Éric Frechon is old-school French culinary royalty. You may have heard his name in connection with London’s Lanesborough Hotel where he is consultant chef to the one Michelin-starred Céleste restaurant, opened in 2015. But his heart belongs to Paris where he worked at Taillevent, La Tour d’Argent and Hotel de Crillon before heading up the kitchen of Le Bristol where he has held three Michelin stars since 2009 and where a starter of caviar with smoked haddock ratte potatoes fetches a cool €150.
The dish is included in this opulent tome as one of just 60 recipes. With a cover price of nearly fifty quid, that means you’re getting about half the usual amount for roughly twice the average price which cynics might say is business as usual for a three-star chef. But if you do shell out, be prepared to be delighted and frustrated by turns.
Benoît Linero’s dense, brooding images of Frechon’s dishes and favoured ingredients owe more to renaissance painting than modern food photography and are unquestionably breath-taking, but the decision not to show all the recipes as they are served in the restaurant is irksome, despite the inclusion of detailed plating instructions.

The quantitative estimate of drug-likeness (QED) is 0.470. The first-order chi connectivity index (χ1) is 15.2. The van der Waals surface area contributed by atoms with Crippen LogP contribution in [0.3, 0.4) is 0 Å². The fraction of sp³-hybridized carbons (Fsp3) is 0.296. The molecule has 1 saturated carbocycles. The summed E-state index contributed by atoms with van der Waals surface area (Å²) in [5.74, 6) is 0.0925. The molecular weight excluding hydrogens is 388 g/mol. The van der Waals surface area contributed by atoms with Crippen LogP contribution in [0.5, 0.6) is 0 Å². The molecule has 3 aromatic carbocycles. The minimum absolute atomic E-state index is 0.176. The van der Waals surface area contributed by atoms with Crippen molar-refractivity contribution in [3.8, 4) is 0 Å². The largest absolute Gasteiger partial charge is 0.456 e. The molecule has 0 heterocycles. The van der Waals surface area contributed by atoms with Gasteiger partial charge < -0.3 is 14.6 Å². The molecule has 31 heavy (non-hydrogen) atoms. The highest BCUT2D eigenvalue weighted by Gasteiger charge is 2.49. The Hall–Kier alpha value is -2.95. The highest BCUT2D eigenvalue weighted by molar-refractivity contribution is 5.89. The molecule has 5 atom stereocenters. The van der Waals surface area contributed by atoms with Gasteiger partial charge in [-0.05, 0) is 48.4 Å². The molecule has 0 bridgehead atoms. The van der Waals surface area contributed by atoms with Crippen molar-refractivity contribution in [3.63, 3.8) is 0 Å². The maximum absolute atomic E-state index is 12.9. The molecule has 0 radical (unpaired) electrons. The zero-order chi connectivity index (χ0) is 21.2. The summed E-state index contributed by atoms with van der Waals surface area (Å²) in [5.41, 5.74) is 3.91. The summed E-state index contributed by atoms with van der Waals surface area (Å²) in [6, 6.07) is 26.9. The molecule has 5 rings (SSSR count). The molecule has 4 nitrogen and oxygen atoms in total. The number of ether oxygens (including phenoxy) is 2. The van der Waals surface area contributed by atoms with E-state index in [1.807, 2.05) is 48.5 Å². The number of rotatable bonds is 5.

The recipes are inspiring (you’ll want to jump on the next Eurostar to Paris to eat the signature macaroni au gratin stuffed with truffle, artichoke and foie gras) but sometimes lack detail. If you want to know how Frechon makes truffle jus, chicken stock or vegetable nage then you’ll have to look elsewhere.
The rather florid forward by French food critics François-Régis Gaudry and Emmanuel Rubin provides some insight into the cuisine and creative process of a three-star chef. Frechon describing how he took the French classic of hare à la royale and developed it into a soup is particularly fascinating but ultimately you are left wanting to know more. It’s galling to read that the pair had ‘many meandering conversations’ with Frechon that could have provided much needed introductions to the recipes or a longer biographical section.
With a number of cookbooks already to his name, this self-titled volume is meant to constitute Frechon’s ‘culinary manifesto’. At a skimpy 160 pages, it falls short of being that, but does paint a decent portrait of a French fine-dining chef at the top of his game.
(This review first appeared in The Caterer magazine)
Suitable for: Professional chefs
Cookbook Review rating: 3 stars
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